Putting Pen to Paper workshops

Dorothy (Dodie) Henderson

During the 10 week workshop series, we were able to watch participants stories evolve and emerge. Some of those taking part came to the workshops with work underway, ranging from non-fiction writings about the role of feral animals in our landscape, to romance novels set in England, in the 1300s. At least one person came in off the street to take part because he just wanted to know how to get started.

Those who attended the sessions regularly were able to share with us the progress of their work. One is a creative writing student, who was able to share her assigned tasks and was provided with feedback that helped her. This person is not just limited in access to feedback due to the fact that she lives in an isolated place and she is an external student, but also because she is a carer. The workshops benefited her as she was able to talk about her writing with real people.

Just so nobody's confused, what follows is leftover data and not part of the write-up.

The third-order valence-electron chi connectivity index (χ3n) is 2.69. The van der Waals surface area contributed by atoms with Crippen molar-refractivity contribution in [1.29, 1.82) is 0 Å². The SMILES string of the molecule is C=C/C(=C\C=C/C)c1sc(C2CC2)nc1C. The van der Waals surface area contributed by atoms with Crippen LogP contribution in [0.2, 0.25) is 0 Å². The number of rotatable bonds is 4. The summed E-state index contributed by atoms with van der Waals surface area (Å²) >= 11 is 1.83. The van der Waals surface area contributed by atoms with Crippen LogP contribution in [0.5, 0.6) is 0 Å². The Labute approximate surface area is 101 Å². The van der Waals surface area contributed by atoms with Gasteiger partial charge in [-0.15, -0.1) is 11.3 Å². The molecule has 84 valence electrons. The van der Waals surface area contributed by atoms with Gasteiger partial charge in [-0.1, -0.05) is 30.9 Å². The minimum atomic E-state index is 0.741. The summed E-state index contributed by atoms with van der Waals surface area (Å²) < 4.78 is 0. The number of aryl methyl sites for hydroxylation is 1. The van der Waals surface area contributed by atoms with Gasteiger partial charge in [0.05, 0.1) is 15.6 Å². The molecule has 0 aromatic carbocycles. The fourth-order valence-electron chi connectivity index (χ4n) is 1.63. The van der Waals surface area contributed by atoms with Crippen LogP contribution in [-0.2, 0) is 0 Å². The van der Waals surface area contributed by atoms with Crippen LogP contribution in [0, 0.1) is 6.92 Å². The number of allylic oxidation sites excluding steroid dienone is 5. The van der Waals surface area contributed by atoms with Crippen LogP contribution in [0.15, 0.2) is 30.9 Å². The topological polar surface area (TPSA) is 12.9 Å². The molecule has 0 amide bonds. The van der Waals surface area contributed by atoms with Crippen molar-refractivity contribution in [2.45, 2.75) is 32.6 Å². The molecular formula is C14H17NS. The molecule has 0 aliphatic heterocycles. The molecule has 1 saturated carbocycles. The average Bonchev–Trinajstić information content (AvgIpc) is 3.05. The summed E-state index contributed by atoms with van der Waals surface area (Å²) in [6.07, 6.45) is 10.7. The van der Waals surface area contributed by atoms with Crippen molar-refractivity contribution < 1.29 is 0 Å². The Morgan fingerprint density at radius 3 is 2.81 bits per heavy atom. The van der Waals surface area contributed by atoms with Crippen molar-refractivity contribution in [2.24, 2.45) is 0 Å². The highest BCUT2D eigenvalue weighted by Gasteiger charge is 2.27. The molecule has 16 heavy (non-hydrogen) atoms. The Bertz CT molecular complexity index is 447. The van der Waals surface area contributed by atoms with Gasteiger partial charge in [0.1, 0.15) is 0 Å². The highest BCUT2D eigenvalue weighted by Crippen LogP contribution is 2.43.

During the workshops we provided feedback to several participants who are working on family histories that encompass versions of the past that will enrich our knowledge and understanding of the society we live in. Life on outback stations; the early farming years in Esperance; British colonial Singapore; travel through the Suez and convict Australia; all of these are experiences that were retold and discussed during the workshops.

The workshops were invaluable as they included writers who did not think that the label "writer" applied to them, but who wanted to put pen to paper and get their stories down. The stories they have to tell will benefit us all in terms of understanding ourselves and our society, but equally important is the impact that sharing stories has on the storyteller and their audience. It was noticeable that the confidence of participants grew during the workshops, and people really did find their voices.

By establishing a blog as part of this project, we will be providing a place for the stories to be told, and heard. This will enable the project's benefit to be extended beyond those of us who took part to the wider community.

A further outcome of this project is the continuation of writers' gatherings. Participants are keen to continue to meet and encourage one another to write, to read and to listen.

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